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The Anatomy of a Sideburn Story

A friend, journalist and former magazine publisher, who I won't name because it was a private email, sent a note saying...

'For some reason (I suppose the wackiness of Dirt Quake and the way out cartoons etc), I’d got it into my head Sideburn was a lot more irreverent, kinda like an dirt-oval version of Dice. But now I'm actually seeing copies the quality and professionalism of both the writing and the production values and the seriousness with which it portrays its subject matter in very knowledgeable depth take it far above anything like that. You probably don’t know me well enough to know this, but I really don’t do sycophancy, if I do offer praise it’s because it’s genuine and well-meant. So congratulations on a really superb magazine mate, you have something there you should be very justifiably proud of.'

It made me wonder what other people think Sideburn is. I push the fact that we're independent, but that doesn't mean amateur or fanzine-y (though I love some aspects of fanzines). I've earned a living as a full-time journalist and author since the 1990s, supporting a family, buying a house, etc. I'm not messing at it. While I like introducing new and untried writers in Sideburn, more often than not successfully, it's all created to a high level, hopefully without all the raw edges and character taken out of it. So, I thought it was time to explain what goes into making one Sideburn feature, and I chose one called 'It Had To Look Fast' from Sideburn 28. I might be preaching to the converted, but you never know. A bit of self-promotion never hurts.


1. Mid-2016 I emailed Harley-Davidson's Milwaukee head office with an idea to promote Sideburn at the Flat Out Friday race in Milwaukee in February. They like the magazine and, fortunately, said yes without much back and forth. I said I'd like to visit Milwaukee and research a lot of different Harley stories. A date was set for October 2016, because it would coincide with a Flat Out Friday race.

2. Sideburn was assigned a PR manager to help set up the stories. I submitted a wish list of stories and interviews and they worked to set them up.

3. I flew to Chicago, rented a car and drove to Milwaukee.

4. For the story in question I met H-D's head of Styling and Design, Brad Richards at H-D's corporate HQ at Juneau Avenue early one Thursday morning. One of the XG750Rs, that we were going to base the interview around, had been brought from Vance and Hines in California. Not exclusively for Sideburn, it would be there to be displayed at Flat Out Friday, the same week, but it had been brought especially to the factory early for the feature.

The interview lasted two hours, the interview captured on a digital dictaphone.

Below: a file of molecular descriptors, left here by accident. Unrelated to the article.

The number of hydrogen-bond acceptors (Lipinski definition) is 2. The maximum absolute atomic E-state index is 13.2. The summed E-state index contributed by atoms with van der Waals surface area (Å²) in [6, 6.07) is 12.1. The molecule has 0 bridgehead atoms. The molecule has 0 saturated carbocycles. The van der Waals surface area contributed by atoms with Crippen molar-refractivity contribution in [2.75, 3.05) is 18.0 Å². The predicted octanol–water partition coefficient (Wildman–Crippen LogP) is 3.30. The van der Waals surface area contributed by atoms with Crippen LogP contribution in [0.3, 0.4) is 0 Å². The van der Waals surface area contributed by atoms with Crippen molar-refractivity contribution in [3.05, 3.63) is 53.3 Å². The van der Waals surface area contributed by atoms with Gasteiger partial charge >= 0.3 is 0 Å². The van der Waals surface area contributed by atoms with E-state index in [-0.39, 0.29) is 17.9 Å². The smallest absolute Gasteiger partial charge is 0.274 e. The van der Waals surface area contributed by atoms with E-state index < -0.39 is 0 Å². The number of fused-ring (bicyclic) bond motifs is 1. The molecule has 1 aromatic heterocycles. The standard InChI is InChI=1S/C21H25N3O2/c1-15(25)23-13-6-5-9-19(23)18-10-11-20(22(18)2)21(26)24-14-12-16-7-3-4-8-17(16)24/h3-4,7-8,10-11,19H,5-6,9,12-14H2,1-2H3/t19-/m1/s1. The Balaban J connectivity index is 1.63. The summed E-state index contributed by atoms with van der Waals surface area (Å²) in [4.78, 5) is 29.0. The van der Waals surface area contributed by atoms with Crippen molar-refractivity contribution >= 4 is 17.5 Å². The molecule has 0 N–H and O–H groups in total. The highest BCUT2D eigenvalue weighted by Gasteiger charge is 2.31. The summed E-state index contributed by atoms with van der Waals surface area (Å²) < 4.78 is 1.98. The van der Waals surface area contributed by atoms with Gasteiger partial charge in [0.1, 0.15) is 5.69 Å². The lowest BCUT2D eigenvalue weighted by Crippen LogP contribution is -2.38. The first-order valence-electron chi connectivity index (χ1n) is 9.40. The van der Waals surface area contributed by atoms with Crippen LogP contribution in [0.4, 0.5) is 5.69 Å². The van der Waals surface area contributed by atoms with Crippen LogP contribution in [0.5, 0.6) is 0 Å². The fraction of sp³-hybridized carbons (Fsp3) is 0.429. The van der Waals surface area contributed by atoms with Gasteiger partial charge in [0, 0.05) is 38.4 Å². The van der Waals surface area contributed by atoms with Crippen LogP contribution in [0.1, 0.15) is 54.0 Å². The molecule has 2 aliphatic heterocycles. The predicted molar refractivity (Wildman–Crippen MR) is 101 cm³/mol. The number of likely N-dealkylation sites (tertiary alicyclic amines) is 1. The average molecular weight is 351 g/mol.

5. Sideburn booked photographer Josh Kurpius to shoot our week of H-D stories. He shot the bike and Richards during and after the interview

6. Back in England, I transcribed the interview and wrote the story, carrying out any additional research and fact-checking with Brad.

7. The word document of the story was sent to Mick Phillips, the mag's dep ed, in Rome, for sub-editing.

8. Brad Richards said he could supply original concept sketches produced by H-D designer Chetan Shedjale for the feature. They were emailed over.

9. The sketches, photos and a shot of the XG750R being raced by 2016 factory racer Davis Fisher are dropboxed to Kar Lee, Sideburn's art ed, who lays out the story.

10. A better photo of Fisher on the XG turns up on instagram. It shows a particualr area of the frame mentioned in the story. I contact the photographer, Ken Weisenberger, for the original and permission to use it. Ken kindly agrees.

11. Kar changes the photo and sends the InDesign document to Mick for proofing, captioning and cutting, if necessary.

12. Mick subs the designed pages, then sends it to me.

13. I give the story a second read, to pick up any small mistakes or make any final alterations.

14. Kar gives the story his final check, to ensure none of the photos have moved or our edits and cuts haven't affected the design.

15. Prior to print the feature is made into a PDF to send to the printer.

So that's how one five-page feature comes to life. Huge thanks to Mike L, Mike R, Brad and Vance and Hines for helping make this feature, and others in Sideburn 28, happen.

If you like the sound of reading an independent, but professionally put together magazine, go buy a copy of Sideburn magazine. That would make us very happy.

UPDATE: Before anyone gets the wrong idea I should make it clear, this blog isn't a dig at any other mag or how they choose to put it together with their time or resources and outlook, just the way I choose to run Sideburn. I own every issue of Dice.

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